Birmingham has dropped down the world cost of living league from 66th to 125th as expenditure in emerging eastern cities continues to soar.
The impact of the recession and the fall of the pound against the dollar have been identified as the main reasons why the city has become comparatively cheaper to live in than Caracas, in Venezuela, Tehran, in Iran, and Ammam, in Jordan.
Mike Loftus, manager of Locate in Birmingham, said the research shows Birmingham offers good value. He said: “If Birmingham is seen as a cost effective location with the quality of opportunity it presents then that has to be a good thing.
“Our aim has always been to be seen as a place which offers a competitive cost and a good quality of life with good facilities and staff.”
Tokyo has knocked Moscow off the top spot to become the world’s most expensive city for expatriates, according to the 2009 Cost of Living Survey from Mercer. Osaka is in second position, up nine places since last year, whereas Moscow is now in third place. Geneva climbs four places to fourth position and Hong Kong moves up one to reach fifth.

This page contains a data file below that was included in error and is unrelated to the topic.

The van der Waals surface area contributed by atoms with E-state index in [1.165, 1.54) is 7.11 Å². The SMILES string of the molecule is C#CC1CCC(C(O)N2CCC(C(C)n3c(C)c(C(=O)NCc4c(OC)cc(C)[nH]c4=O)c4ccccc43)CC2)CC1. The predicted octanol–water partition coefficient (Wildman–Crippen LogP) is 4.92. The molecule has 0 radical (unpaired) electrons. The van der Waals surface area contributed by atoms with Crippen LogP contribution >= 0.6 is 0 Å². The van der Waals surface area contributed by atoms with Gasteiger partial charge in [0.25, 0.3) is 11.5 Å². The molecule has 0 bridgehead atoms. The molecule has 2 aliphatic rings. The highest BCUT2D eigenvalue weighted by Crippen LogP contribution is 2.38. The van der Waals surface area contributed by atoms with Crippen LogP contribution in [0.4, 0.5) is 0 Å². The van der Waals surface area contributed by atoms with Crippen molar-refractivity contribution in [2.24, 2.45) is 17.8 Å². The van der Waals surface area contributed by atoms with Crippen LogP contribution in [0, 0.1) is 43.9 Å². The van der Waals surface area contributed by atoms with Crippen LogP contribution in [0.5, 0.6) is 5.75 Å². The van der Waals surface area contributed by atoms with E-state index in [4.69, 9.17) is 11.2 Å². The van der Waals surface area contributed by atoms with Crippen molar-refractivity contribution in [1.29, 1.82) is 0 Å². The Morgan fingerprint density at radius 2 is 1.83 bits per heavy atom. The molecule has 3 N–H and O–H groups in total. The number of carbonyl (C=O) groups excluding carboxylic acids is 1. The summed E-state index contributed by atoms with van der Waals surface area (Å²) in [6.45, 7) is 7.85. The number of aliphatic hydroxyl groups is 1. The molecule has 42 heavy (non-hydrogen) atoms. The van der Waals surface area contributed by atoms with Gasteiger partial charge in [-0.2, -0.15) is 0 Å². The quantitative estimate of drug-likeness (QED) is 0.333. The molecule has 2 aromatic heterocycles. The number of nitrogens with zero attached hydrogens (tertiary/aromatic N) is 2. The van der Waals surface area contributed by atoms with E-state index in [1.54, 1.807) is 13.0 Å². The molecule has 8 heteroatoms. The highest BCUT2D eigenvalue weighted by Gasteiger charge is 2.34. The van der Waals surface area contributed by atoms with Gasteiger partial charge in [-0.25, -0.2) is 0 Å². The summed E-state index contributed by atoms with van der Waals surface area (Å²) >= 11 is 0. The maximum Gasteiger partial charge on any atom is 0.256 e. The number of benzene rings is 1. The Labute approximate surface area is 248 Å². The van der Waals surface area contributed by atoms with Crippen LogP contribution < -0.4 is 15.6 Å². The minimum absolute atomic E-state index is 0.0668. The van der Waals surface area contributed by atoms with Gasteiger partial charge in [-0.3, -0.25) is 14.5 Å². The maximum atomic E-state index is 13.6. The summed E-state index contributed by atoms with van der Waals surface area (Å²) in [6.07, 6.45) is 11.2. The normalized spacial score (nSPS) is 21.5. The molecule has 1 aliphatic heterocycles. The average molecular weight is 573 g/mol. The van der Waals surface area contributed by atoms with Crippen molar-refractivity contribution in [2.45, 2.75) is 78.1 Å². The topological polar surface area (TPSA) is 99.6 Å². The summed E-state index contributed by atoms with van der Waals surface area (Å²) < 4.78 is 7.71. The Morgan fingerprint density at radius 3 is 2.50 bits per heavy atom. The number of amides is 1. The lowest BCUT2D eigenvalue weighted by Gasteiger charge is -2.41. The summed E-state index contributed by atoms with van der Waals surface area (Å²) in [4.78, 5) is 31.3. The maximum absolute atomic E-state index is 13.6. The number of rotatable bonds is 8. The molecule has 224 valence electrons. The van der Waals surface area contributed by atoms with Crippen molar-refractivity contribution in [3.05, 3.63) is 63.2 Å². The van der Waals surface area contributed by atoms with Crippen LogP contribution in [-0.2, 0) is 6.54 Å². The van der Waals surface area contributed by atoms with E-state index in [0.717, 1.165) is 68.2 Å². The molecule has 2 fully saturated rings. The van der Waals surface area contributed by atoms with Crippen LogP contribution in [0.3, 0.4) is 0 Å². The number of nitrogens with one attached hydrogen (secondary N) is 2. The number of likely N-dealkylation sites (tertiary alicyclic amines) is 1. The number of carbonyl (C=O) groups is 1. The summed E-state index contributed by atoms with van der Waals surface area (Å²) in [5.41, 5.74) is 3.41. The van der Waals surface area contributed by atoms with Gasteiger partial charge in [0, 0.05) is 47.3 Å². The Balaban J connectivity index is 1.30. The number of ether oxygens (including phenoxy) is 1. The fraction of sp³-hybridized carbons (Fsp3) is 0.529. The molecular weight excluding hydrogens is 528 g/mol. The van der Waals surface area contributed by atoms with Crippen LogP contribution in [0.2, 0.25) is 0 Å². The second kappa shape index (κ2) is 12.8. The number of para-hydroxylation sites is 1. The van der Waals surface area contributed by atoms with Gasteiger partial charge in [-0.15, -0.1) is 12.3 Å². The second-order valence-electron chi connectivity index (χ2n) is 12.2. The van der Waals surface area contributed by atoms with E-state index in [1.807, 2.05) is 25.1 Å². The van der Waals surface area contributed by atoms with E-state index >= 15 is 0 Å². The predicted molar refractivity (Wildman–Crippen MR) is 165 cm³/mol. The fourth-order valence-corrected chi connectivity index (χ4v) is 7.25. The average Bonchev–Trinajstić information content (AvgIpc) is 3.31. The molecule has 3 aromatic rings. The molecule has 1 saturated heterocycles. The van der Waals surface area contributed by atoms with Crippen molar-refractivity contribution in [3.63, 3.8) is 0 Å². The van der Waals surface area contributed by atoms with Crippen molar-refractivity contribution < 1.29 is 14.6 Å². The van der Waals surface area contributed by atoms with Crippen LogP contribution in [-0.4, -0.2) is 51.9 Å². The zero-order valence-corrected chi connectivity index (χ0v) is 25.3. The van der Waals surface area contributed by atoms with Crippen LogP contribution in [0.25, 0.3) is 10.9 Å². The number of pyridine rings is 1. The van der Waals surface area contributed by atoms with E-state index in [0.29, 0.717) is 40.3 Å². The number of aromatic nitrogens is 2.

Johannesburg has replaced Asunción in Paraguay as the least expensive city in the ranking.
“The decline of rental prices, coupled with the fall in the value of British pound against the US dollar, have caused London to plummet in the rankings,” said Nathalie Constantin-Métral, a senior researcher at Mercer.
In Mercer’s survey, New York is used as the base city for the index and scores 100 points. Cities are compared against New York and currency movements are measured against the US dollar.
Birmingham scores 64 points, compared to 85.4 points last year.
As well as the fluctuations in currency values, the cost of living – and doing business – has also fallen in the city due to the drop in residential property prices and commercial property capital and rental values.
While the headline commercial rent in the city was around £33 per sq ft last year, this has fallen to around the £30 mark or below in recent months.
With the amount of available grade A stock in the marketplace, Birmingham is becoming an increasingly attractive proposition for inward investment and is believed to be in the running in the battle to entice the Ministry of Justice out of London which would bring thousands of civil servant posts to the city.
Tokyo scores 143.7 points and is nearly three times as costly as Johannesburg with an index score of 49.6.